- Peronism. Peronism as a political movement will not be permitted. All political activity will be prohibited, Peronism included. The [Page 314] belief in Peronism is deep in the people but this will be taken into account through proper labor and social welfare provisions to satisfy legitimate needs.
- Foreign Relations. Argentina is a member of the Western world. It is so by nature not by convenience. The U.S. is a friend; this too is by nature and not by convenience. Great Britain is an old client and an important market. With Spain, Argentina has special ties of origin. (No mention was made of USSR, satellite countries or ChiCom.) As to the countries immediately bordering Argentina, the border matters with Chile will have to be settled. The establishment of a special relationship with Uruguay, Paraguay and Bolivia, because of Argentina’s size and potential, would be the “rector” of these three countries. (Alsogaray repeated the word “rector” searching for something better to express his meaning. It was clear that he considered these three countries would be within the sphere of influence of Argentina.)
- I asked Alsogaray to repeat what he said about Chile. It was clear that he was not comfortable in doing so. Obvious that there is a question in his mind propriety of the present solution. I persisted and asked whether the settlement of this problem would be along present lines. He ducked the question again. In this exchange he mentioned England and the Islands (Malvinas).
- He returned to the question of the economy again describing it as a modern economy of free enterprise with full regard to social obligations. He mentioned no specific measures that the new government would undertake, however he said it was clear that it would need assistance from outside sources. No mention was made of military assistance.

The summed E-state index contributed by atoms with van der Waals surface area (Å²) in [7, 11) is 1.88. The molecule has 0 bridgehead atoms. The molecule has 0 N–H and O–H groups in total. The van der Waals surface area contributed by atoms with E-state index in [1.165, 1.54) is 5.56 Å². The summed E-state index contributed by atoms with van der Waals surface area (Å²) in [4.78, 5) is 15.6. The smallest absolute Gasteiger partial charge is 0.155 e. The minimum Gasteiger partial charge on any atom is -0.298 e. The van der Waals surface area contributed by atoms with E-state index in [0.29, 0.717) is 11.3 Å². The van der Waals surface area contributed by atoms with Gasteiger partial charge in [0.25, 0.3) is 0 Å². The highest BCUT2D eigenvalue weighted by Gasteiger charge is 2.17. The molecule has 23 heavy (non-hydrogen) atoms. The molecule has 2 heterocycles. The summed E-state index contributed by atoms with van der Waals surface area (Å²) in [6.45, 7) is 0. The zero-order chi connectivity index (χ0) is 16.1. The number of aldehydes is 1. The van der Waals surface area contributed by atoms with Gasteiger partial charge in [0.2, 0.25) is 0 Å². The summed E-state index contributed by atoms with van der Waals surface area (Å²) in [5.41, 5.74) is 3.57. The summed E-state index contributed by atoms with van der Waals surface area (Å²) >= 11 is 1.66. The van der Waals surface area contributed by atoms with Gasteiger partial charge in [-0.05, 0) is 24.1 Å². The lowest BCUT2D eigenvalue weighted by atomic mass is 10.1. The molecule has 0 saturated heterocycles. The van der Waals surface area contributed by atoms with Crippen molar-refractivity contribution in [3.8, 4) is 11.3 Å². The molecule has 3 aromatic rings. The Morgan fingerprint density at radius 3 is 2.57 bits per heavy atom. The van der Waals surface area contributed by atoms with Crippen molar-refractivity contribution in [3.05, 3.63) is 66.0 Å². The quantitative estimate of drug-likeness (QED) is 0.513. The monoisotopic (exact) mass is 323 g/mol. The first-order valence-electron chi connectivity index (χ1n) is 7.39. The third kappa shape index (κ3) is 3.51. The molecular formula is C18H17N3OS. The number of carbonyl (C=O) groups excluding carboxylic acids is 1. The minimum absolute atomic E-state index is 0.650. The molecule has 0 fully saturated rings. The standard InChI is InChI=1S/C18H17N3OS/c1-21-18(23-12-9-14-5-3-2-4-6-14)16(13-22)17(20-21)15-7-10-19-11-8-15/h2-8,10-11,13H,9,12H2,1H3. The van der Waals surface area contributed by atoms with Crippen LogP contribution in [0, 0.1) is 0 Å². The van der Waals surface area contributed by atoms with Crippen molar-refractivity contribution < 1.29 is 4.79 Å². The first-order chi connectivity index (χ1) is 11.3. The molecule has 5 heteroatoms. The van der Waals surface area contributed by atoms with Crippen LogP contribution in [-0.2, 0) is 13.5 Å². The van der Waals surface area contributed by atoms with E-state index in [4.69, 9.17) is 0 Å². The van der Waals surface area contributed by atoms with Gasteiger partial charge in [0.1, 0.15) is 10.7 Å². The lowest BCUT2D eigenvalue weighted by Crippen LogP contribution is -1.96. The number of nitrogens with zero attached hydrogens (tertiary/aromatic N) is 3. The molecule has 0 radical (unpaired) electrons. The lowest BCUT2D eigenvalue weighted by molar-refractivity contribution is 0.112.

- Structure of Government. There will be five ministries: Interior, Economy and Labor, Defense, Justice, and Foreign Relations. Fifteen secretariats will operate under the five ministries. Most of these will be under Economy and Labor with Interior having charge of Education as well as its usual functions. The three services will be under defense. The five ministries with the president will constitute the executive cabinet, the national cabinet will include the ministries and the secretariats.
- Except for the exchange on Chile, Alsogaray’s statement was frank and open. Because of the nature of the meeting I did not ask many questions except to bring him out on the subject of the guaranty of liberties, the program in the field of labor and of course, Chile.
- Source: National Archives and Records Administration, RG 59, Central Files 1964–66, POL 15 ARG. Secret; Immediate; Limdis. Received in the Department on June 30 at 9:17 p.m.↩
- Telegram 2019 from Buenos Aires, June 30 (1507Z), reported that the head of the military household, General Julio Alsogaray, had indirectly requested a private meeting with the Chargé d’Affaires. Saccio proposed to accept the invitation on the condition that he “need only listen and make no comment.” (Ibid., DEF 9 ARG) The Department cabled its concurrence. (Telegram 1465 to Buenos Aires, June 30, 12:27 p.m.; ibid.)↩